The northern part of the state lies on the edge of the great Indo-Gangetic plain: The Rihand River, a tributary of the Ganges, drains this area. The eastern end of the Satpura Range and the western edge of the Chota Nagpur Plateau form an east-west belt of hills that divide the Mahanadi River basin from the Indo-Gangetic plain. The central part of the state lies in the fertile plain of the Mahanadi and its tributaries, with extensive rice cultivation. The southern part of the state lies on the Deccan plateau, in the watershed of the Godavari River and its tributary the Indravati. Forests cover roughly forty-four percent of the state.
Mahanadi (one of largest rivers in India) originates from Chhattisgarh. Other main rivers are Hasdo (a tributary of Mahanadi), Rihand, Indravati, Jonk and Arpa.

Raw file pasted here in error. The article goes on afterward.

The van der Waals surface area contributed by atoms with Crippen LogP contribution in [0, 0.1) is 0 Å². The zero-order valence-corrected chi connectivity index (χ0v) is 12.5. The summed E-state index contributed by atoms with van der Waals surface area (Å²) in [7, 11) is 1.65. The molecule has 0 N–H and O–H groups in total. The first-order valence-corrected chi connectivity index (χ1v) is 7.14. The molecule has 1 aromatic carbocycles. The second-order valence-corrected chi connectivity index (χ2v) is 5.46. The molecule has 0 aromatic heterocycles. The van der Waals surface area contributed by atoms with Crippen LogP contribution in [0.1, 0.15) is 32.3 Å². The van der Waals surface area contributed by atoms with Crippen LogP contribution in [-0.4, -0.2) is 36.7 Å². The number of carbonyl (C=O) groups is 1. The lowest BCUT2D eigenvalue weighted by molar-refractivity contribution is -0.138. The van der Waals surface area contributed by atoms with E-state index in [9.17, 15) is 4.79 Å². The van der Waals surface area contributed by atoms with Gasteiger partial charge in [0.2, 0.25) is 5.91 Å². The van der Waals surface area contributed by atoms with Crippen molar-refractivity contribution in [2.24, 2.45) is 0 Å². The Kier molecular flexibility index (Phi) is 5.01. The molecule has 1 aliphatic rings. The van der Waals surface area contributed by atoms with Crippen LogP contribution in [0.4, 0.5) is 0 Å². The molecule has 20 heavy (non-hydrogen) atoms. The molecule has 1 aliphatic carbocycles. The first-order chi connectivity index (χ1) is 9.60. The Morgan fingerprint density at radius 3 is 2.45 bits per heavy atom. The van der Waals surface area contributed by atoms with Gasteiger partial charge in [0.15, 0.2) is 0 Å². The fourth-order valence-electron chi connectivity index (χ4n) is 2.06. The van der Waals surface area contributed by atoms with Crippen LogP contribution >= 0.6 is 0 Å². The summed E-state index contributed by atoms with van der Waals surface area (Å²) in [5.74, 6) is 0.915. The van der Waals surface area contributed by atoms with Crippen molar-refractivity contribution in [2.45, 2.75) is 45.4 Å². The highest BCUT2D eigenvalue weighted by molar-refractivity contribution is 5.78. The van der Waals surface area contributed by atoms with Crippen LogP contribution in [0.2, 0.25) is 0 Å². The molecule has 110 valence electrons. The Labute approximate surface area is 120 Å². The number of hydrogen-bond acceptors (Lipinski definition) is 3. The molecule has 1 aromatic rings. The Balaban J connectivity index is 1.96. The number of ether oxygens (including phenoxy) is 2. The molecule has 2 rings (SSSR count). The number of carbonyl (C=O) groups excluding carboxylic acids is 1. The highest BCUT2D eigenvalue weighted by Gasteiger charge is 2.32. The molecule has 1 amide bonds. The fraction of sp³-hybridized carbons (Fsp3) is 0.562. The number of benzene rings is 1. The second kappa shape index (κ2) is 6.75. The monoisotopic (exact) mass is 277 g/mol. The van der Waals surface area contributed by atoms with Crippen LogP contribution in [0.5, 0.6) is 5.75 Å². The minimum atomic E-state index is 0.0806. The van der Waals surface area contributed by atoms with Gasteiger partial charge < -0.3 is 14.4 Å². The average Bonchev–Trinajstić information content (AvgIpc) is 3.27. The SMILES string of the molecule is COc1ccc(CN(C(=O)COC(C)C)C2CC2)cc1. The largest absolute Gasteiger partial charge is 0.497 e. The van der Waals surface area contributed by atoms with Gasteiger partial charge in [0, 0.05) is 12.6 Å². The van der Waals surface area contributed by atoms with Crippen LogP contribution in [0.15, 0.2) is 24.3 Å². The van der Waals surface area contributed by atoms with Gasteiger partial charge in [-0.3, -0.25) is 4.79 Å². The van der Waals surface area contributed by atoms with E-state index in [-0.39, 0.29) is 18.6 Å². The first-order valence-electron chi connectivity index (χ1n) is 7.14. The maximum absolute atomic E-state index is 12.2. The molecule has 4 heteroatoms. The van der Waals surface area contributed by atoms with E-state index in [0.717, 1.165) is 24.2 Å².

The north and south part of the state is hilly. The middle part is plain. The weather and climate is typical to that of central India.
Bastar, Bilaspur, Dantewada (South Bastar), Dhamtari, Durg, Janjgir-Champa, Jashpur, Kanker (North Bastar), Kawardha, Korba, Koriya (Korea), Mahasamund, Raigarh, Raipur, Rajnandgaon, and Surguja.
Chhattisgarh's gross state domestic product for 2004 is estimated at 12 billion USD in current prices. After partition, this mineral-rich state produces 30% of the output of the old Madhya Pradesh state.
The state's economy is further fuelled by the presence of the Bhilai Steel Plant, S.E.C.Railway Zone, BALCO Aluminium Plant (Korba), and NTPC Kobra (National Thermal Power Corporation Ltd) and S.E.Coal Ltd. The city of Korba is a hub for power generation, from where the electricity is supplied to several other Indian states. Serious shortage of electric power makes Chattisgarh towns in summer lest livable.